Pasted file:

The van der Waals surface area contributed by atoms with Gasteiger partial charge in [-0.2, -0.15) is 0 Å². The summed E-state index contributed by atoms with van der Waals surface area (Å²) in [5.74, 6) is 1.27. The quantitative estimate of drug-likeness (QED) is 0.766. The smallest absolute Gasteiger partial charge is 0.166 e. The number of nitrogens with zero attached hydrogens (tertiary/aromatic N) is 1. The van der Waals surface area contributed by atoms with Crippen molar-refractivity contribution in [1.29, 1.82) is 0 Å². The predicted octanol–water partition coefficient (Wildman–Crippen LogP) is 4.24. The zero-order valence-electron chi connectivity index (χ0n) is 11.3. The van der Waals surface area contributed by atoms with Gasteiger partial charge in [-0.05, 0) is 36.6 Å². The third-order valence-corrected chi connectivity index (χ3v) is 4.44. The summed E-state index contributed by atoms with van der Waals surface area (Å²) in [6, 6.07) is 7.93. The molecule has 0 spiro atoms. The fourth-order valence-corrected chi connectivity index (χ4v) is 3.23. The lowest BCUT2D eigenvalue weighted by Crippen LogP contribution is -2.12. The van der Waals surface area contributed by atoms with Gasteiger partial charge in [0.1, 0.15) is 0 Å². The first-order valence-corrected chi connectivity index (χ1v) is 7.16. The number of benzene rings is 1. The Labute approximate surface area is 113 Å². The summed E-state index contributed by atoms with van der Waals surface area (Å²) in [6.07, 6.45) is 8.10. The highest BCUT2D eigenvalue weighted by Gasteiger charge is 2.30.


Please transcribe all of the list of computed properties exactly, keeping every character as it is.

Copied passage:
The van der Waals surface area contributed by atoms with Gasteiger partial charge in [-0.2, -0.15) is 0 Å². The summed E-state index contributed by atoms with van der Waals surface area (Å²) in [5.74, 6) is 1.27. The quantitative estimate of drug-likeness (QED) is 0.766. The smallest absolute Gasteiger partial charge is 0.166 e. The number of nitrogens with zero attached hydrogens (tertiary/aromatic N) is 1. The van der Waals surface area contributed by atoms with Crippen molar-refractivity contribution in [1.29, 1.82) is 0 Å². The predicted octanol–water partition coefficient (Wildman–Crippen LogP) is 4.24. The zero-order valence-electron chi connectivity index (χ0n) is 11.3. The van der Waals surface area contributed by atoms with Gasteiger partial charge in [-0.05, 0) is 36.6 Å². The third-order valence-corrected chi connectivity index (χ3v) is 4.44. The summed E-state index contributed by atoms with van der Waals surface area (Å²) in [6, 6.07) is 7.93. The molecule has 0 spiro atoms. The fourth-order valence-corrected chi connectivity index (χ4v) is 3.23. The lowest BCUT2D eigenvalue weighted by Crippen LogP contribution is -2.12. The van der Waals surface area contributed by atoms with Gasteiger partial charge in [0.1, 0.15) is 0 Å². The first-order valence-corrected chi connectivity index (χ1v) is 7.16. The number of benzene rings is 1. The Labute approximate surface area is 113 Å². The summed E-state index contributed by atoms with van der Waals surface area (Å²) in [6.07, 6.45) is 8.10. The highest BCUT2D eigenvalue weighted by Gasteiger charge is 2.30.